raelis and their friends everywhere, there is an
injustice that must not be permitted to retain a "guarantees," is much clearer than the muddied
interpretations heard so often in public dis-
continuing influence. President Ronald Reagan
cussions.
Erasing indignities and threats,
may be as guilty as many others who keep de-
adhering
to
the realities that are akin to a
manding Israel's withdrawal while playing ig-
norant of the original sin — the Syrian occupa- willingness for antagonists to meet humanely,
for talks as neighbors seeking a civilized accord,
tional position in a tortured Lebanon and the
presence there of the criminal PLO forces. The must include an avoidance of inconsistencies by
singling out of Israel for a withdrawal role the White House in adding diviseness among
The road to peace can thus be made less
without similar demands for those who caused nations.
difficult.
the Lebanese miseries since 1976 is an unfair
treatment of the issue.

POLITICAL 'PLEDGES'

The great need is to assure the establish-
ment of a sovereign Lebanese authority and in
that process peace with Israel is vital. When the
President of the United States speaks of
"guarantees," he must not be incautious. Israel
rejects any attempt by others to provide mili-
tary defense for her territorial borders and the
emphasis from this country must be in the form
of a cooperative spirit that rejects preconditions,
that demands face-to-face talk with antagonists
and asks for a firmness that will not tolerate
wishy-washy rhetoric.
It is hardly to the credit of diplomats that,

A nationally syndicated columnist this
week paid her respects to three past Presidents
of the United States for having endorsed recog-
nition for "the Palestinians" in American rela-
tions, with a comment that they found it im-
possible or difficult to do so while in office.
What about the campaign pledges that are
constantly made while office-seeking, and then
shelving them into obscurity while in office?
Perhaps the latter question is more vital at
this time when the race for Presidential nomi-
nations has already commenced for the 1984
race.

aukJTA

Bierman's `Righteous Gentile'
Updates Wallenberg Story

Rated among the most thoroughly researched works on Raoul
Wallenberg, "Righteous Gentile" by John Bierman has just been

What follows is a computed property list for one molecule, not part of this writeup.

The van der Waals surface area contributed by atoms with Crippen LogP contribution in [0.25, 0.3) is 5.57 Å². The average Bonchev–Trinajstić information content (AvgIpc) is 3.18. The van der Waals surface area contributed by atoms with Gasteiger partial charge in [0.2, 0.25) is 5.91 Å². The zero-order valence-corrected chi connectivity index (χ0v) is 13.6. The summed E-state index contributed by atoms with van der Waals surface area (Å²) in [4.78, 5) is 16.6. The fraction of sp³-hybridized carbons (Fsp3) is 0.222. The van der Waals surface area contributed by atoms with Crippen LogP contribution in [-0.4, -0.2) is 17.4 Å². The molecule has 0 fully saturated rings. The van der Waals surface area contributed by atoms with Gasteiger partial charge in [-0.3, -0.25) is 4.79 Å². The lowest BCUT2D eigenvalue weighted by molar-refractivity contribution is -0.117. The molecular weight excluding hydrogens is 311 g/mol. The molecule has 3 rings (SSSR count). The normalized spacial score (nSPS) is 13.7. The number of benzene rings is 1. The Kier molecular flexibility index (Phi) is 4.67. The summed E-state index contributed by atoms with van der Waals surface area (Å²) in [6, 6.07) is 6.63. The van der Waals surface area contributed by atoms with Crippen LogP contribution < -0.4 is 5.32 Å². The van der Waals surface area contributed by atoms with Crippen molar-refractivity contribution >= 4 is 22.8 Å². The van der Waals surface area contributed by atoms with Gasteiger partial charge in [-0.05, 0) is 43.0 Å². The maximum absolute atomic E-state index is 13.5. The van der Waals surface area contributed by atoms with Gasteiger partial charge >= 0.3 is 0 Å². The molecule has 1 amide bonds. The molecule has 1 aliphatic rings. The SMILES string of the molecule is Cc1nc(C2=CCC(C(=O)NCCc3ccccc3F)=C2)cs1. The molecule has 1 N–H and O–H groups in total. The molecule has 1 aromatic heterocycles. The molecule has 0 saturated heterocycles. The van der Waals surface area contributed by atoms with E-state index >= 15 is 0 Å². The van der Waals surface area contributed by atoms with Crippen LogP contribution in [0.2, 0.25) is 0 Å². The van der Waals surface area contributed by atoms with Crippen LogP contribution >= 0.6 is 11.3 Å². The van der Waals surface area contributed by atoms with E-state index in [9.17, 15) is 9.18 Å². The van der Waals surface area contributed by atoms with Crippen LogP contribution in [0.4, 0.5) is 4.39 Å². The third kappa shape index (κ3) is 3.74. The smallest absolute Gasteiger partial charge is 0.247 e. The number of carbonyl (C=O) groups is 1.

issued as a paperback by Bantam Books.
First issued in September 1981 as a hard-cover book by Viking, it
was reviewed in The Jewish News Oct. 9, 1981. In that review,
Bierman's studies of the Wallenberg case were thus commended:
"The Wallenberg case has been on
the agenda since his arrest by the Rus-
sians in Budapest on Jan. 17, 1945. He
has not been heard from since. The
Soviet Union has claimed he died as its
prisoner, and reports that he has been
seen alive revived the demand for his
release.
"Bierman was a television corres-
pondent for the British Broadcasting
Corporation in Israel and he learned
about Wallenberg at that time.
"In the two years of his becoming
acquainted with the story of the great
hero, Bierman produced a most im-
pressive work. His 'Righteous Gentile'
-----
has more facts about the personal life
RAOUL WALLENBERG
of the unusual person than anything
M,W777.'
that had been written previously.
"The delay in action in behalf of the
man who rescued so many — Gideon
Hausner who prosecuted Adolf
Eichmann said Wallenberg saved
30,000; some figures run up to 100,000
— should not have been ignored and
history therefore robbed of immediacy
in treating a very great occurrence."
In the Bantam paperback, Bier-
man updated the Wallenberg saga. In
a postscript, he gives an account of the
deep interest in the Wallenberg case
shown in this country. He gives an ac-
count of the Congressional honor, dec-
laring Raoul Wallenberg an honorary
U.S. citizen, a tribute with only one
precedent,
the similar designation
JOHN BIERMAN
given Winston Churchill.
Bierman mentions the Congressional vote, only two members of
the House of Representatives having voted against awarding the
honorary citizenship to Wallenberg.
He gives a full account of the signing of the honorary citizenship
award by President Ronald Reagan at the White House, on Oct. 5,
1981, in the presence of Wallenberg's half-sister and half-brother,
Mrs. Lagergren and Mr. Von Dardel.
Bierman also quotes from Reagan's speech at that ceremony in
the Rose Garden of the White House.
It should be noted, as Bierman does in the postscript, that the
Congressional honor to Wallenberg occurred only a matter of days
after the publication of his "Righteous Gentile."
So much renewed interest is being shown on an international
scale in the Wallenberg case that the Bierman book is being credited
with much of the concern and a great deal of the protesting sentiment
against the Russian silence on the demands for Wallenberg's release.
The assumption, based on recent reports from returnees from Russian
prisons, continues to emphasize the assumption that the great war
hero is still alive.